Literature Study GuidesMiddlesexBook 3 Chapter 13 Summary

Middlesex | Study Guide

Jeffrey Eugenides

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Middlesex | Book 3, Chapter 13 : OPA! | Summary



It is 1967, and Milton is facing the possibility that he will go out of business. Detroit is increasingly tense. Milton sleeps with a gun under his pillow. Race riots had broken out in Watts and in Newark. Race relations in Detroit are fraught and fraying.

Hearing that rioting has started in Detroit, Milton runs to the diner with his gun. The rest of the family watches the death toll rise on television. When a black neighbor comes to the diner in search of cigarettes, he is shot by snipers as he lights his cigarette. President Johnson sends federal troops. As tanks roll down the street, Callie at seven and a half years old rides her bike to the diner and sees the violence. As Callie reaches the diner, she sees her friend Marius throw a Molotov cocktail through the front window of the diner.

Milton starts to put out the fire but stops when he realizes that the diner is worth more burned to the ground than it is whole.

OPA is what Greeks shout, in popular culture, at weddings and celebrations, while dancing and breaking plates. Marius shouts it as he throws the Molotov cocktail into the diner.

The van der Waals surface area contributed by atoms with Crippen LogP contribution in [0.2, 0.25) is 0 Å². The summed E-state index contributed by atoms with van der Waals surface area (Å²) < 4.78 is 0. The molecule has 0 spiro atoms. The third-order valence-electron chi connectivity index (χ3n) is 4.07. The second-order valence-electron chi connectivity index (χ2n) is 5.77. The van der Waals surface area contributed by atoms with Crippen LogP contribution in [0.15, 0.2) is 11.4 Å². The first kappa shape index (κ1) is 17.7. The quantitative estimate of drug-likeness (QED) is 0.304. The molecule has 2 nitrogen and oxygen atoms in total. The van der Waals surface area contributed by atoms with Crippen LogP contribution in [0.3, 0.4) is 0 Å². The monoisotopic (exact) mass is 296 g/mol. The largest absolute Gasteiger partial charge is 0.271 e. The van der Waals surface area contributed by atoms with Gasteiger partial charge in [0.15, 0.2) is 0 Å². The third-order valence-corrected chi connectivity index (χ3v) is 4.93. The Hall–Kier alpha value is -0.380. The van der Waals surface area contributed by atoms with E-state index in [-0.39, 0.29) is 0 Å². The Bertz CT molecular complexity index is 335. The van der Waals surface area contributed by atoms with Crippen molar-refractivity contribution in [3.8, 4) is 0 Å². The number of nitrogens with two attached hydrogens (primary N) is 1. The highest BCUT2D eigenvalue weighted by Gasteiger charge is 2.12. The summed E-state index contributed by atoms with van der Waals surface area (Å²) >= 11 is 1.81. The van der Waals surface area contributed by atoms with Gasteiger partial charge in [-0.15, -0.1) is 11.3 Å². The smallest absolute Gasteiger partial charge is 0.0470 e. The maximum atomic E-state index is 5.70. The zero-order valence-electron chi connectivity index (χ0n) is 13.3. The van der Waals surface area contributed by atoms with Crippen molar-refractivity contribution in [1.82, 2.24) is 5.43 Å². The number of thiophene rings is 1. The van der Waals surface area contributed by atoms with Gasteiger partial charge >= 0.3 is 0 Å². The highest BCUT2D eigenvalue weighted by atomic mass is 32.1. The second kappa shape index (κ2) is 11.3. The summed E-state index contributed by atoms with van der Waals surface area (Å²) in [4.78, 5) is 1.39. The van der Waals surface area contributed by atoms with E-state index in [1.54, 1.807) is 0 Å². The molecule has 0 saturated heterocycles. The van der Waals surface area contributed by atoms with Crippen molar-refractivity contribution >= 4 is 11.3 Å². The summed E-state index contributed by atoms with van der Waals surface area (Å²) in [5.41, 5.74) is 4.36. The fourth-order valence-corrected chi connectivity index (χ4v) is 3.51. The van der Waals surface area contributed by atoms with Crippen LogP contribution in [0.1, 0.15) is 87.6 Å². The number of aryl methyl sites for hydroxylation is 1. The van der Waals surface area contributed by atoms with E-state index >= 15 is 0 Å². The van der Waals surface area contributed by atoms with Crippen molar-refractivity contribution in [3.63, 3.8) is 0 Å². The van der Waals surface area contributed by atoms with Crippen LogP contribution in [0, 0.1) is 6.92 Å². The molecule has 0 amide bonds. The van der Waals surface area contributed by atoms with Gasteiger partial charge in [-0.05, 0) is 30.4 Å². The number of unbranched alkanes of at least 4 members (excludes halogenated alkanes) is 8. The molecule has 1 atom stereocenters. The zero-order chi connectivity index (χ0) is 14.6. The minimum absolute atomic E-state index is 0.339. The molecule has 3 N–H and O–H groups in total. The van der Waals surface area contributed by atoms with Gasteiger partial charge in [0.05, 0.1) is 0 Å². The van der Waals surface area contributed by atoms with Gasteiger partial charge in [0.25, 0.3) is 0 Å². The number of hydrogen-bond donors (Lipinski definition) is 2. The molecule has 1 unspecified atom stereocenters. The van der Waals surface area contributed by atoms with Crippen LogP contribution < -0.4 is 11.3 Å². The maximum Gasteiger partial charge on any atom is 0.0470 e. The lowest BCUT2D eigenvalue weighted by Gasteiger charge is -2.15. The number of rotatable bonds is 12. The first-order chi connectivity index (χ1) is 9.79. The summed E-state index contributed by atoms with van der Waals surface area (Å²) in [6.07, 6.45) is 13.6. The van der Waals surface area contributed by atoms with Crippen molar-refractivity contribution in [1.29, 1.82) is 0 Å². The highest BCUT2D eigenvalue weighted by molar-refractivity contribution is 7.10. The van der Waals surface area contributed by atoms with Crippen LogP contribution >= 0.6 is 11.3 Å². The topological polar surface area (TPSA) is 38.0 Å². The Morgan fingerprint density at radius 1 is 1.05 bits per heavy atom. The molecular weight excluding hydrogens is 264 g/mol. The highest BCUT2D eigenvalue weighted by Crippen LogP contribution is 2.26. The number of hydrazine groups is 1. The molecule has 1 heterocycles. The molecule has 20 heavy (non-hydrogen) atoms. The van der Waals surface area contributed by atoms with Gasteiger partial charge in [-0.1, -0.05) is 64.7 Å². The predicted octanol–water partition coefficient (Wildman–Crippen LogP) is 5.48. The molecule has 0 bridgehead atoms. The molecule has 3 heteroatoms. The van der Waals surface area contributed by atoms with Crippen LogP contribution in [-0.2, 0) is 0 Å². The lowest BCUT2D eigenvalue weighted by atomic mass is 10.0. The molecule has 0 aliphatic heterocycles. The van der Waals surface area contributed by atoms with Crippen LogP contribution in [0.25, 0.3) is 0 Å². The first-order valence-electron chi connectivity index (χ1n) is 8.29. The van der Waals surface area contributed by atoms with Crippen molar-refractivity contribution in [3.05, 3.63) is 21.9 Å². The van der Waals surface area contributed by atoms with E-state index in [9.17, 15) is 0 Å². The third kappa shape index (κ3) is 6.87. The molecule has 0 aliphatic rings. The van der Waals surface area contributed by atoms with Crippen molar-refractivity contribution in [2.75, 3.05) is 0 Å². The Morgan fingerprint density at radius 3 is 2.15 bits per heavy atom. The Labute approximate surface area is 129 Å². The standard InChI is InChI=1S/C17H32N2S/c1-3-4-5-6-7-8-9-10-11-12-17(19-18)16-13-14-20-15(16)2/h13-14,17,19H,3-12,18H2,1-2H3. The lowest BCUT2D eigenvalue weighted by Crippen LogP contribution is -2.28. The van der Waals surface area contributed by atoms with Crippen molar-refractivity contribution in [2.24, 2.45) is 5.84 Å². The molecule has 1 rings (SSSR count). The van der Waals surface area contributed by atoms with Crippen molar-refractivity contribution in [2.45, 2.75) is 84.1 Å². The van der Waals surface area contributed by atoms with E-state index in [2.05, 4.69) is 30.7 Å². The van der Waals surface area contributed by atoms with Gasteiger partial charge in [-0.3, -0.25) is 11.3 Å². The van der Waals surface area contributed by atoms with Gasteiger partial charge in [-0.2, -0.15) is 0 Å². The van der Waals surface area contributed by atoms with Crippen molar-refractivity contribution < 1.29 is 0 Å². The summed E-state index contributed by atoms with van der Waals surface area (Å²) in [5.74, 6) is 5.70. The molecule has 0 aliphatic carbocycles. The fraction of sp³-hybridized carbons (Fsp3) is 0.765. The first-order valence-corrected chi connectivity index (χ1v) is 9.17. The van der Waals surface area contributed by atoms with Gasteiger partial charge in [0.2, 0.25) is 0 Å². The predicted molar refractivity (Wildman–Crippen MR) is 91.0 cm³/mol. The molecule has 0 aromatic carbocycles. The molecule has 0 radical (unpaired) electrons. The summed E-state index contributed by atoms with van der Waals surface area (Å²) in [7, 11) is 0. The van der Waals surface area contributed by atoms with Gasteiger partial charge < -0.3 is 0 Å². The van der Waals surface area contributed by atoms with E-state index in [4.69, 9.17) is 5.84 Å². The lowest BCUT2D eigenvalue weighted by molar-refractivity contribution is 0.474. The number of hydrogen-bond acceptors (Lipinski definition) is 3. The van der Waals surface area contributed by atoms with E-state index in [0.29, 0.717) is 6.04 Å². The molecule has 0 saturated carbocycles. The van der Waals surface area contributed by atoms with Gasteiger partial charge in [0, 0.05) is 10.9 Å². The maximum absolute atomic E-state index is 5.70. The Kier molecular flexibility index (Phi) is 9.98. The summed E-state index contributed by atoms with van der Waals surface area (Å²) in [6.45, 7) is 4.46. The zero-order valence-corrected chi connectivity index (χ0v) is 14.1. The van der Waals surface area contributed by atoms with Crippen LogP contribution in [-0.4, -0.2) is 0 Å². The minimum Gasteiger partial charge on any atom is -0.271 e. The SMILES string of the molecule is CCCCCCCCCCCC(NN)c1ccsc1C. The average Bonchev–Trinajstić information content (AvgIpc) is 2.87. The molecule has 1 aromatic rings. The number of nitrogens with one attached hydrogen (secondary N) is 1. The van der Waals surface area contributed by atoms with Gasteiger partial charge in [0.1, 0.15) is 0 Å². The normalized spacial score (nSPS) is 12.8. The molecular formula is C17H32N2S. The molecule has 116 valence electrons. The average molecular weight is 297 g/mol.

When Cal is nervous, he sounds conservative and male, retreating into performing as a middle-aged male like his father, who doesn't see nuance when dealing with the black customers at his diner.

Everyone shows their true character in this chapter:

  • Desdemona believes that if Milton had fixed the church as she promised in her prayers to St. Christopher, none of this would be happening.
  • Chapter Eleven is worried about his trip to Radio Shack—he is both spoiled and somewhat of a mechanical genius.
  • Tessie is concerned for her family.
  • Callie is concerned for the rioters.
  • Milton is unambiguous in his plans and does not stop for a moment to second guess his initial decision to protect the diner with his gun.

Callie, at age seven and a half, is developing a mistrust of authority.

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